Thursday, July 10, 2008
More warnings from those, who, well can.
Mainstream debate about global warming has moved on from the question of what needs to be done to when it needs to be done. There is broad agreement that heat-trapping emissions need to be cut. That is prompted by the science. But there is furious argument over when to start doing it. That is an especially tricky one because it's where the science ends and politics and economics take over.
And while science may be imprecise and incomplete, it is usually a better guide than politics, which Ambrose Bierce defined in his 1911 classic The Devil's Dictionary as "a strife of interests masquerading as a contest of principles". And physical science is generally more dependable than economics, the so-called dismal science. As George Bernard Shaw said: "If all economists were laid end to end, they would not reach a conclusion."
Yet these are the disciplines, or perhaps indisciplines, that societies are obliged to work with. So what do they tell us in answering this question - should a country act unilaterally and cut its carbon emissions even if other countries do not?
Modern history gives us two models for weighing the merit of unilateral action in a highly interdependent world.
One is from the world of military strategy and the other is from trade policy. In the case of military strategy, the Cold War posed the question of whether one of the superpowers should start cutting its nuclear arsenal even if the other did not.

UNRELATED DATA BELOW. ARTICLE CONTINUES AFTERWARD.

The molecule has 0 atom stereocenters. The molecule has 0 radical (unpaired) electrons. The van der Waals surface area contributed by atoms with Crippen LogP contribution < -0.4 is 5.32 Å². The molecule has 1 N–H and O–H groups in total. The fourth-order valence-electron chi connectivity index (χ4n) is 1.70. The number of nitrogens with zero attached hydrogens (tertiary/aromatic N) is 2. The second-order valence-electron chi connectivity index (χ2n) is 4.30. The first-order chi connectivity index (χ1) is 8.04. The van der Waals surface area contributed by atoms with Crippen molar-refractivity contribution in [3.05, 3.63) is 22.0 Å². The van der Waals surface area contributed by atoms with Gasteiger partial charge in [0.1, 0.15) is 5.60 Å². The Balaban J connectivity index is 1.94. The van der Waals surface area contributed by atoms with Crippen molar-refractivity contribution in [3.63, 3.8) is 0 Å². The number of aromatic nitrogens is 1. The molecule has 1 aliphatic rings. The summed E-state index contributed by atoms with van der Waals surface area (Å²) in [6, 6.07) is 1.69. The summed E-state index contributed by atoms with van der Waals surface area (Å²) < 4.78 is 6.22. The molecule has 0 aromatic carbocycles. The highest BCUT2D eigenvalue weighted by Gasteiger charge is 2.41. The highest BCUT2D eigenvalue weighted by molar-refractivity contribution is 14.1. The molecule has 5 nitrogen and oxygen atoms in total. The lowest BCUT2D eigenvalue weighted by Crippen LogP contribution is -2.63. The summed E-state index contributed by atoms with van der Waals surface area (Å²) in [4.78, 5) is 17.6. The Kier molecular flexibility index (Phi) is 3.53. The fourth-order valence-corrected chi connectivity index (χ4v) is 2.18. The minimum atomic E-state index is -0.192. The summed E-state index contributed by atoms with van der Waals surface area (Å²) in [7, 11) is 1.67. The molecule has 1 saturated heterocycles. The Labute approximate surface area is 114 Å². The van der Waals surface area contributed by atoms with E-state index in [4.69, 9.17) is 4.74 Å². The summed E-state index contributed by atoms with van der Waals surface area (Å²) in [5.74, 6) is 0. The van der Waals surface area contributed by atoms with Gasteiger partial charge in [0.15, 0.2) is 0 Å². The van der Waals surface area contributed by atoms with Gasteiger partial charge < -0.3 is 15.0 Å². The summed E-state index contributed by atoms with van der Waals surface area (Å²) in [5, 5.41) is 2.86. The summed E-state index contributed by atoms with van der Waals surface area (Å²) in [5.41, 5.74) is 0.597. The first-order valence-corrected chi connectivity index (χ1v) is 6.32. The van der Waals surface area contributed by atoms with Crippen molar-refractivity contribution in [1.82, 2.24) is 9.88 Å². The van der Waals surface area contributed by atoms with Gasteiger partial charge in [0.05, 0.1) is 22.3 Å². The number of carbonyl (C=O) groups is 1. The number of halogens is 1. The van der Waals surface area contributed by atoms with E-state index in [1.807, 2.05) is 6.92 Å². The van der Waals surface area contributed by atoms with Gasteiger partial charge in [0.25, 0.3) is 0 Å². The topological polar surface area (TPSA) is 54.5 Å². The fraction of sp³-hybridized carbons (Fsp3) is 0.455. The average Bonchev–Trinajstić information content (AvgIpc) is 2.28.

The argument in favour of unilateral disarmament said that doing so would break the cycle of confrontation and escalation, ease tensions, save money, and move the superpowers to a better relationship.
But reality showed otherwise. Unilateral disarmament turned out to be the equivalent of surrender. The Soviet Union abandoned the arms race and lost its empire. The lesson here is clear - unilateral action is a bad idea.
In the case of trade, one of the big questions of the last century was whether a country should cut its protective tariffs even if other countries did not.
We shouldn't cut the tariffs on our car industry, for example, unless other countries do. Because if we did lower our protective barriers unilaterally, other countries will flood our market and ruin our industry. To this day, global trade negotiations are based on this concept of reciprocity - I will if you will.
But in the real world, experience showed that it doesn't work that way. Even if other countries keep their protective barriers in place, the country that liberalises its trade reaps big benefits of efficiency and competitiveness. So the experience from trade is that unilateral action is generally a good idea.
How do these examples help us understand whether to start cutting carbon emissions unilaterally?
The eminent economist Ross Garnaut, the man appointed by the Rudd Government to report on the economics of climate change, put it to me this way: "With trade liberalisation, you are going to benefit whatever the rest of the world does. With unilateral disarmament, you open yourself to a security risk, but at least you save money in the national budget.
"With climate change, it's even worse than unilateral disarmament - if you are the only country to move, there is only cost."
If Australia were to impose a significant price on the right to emit carbon and other countries did not, companies here would be put at a disadvantage.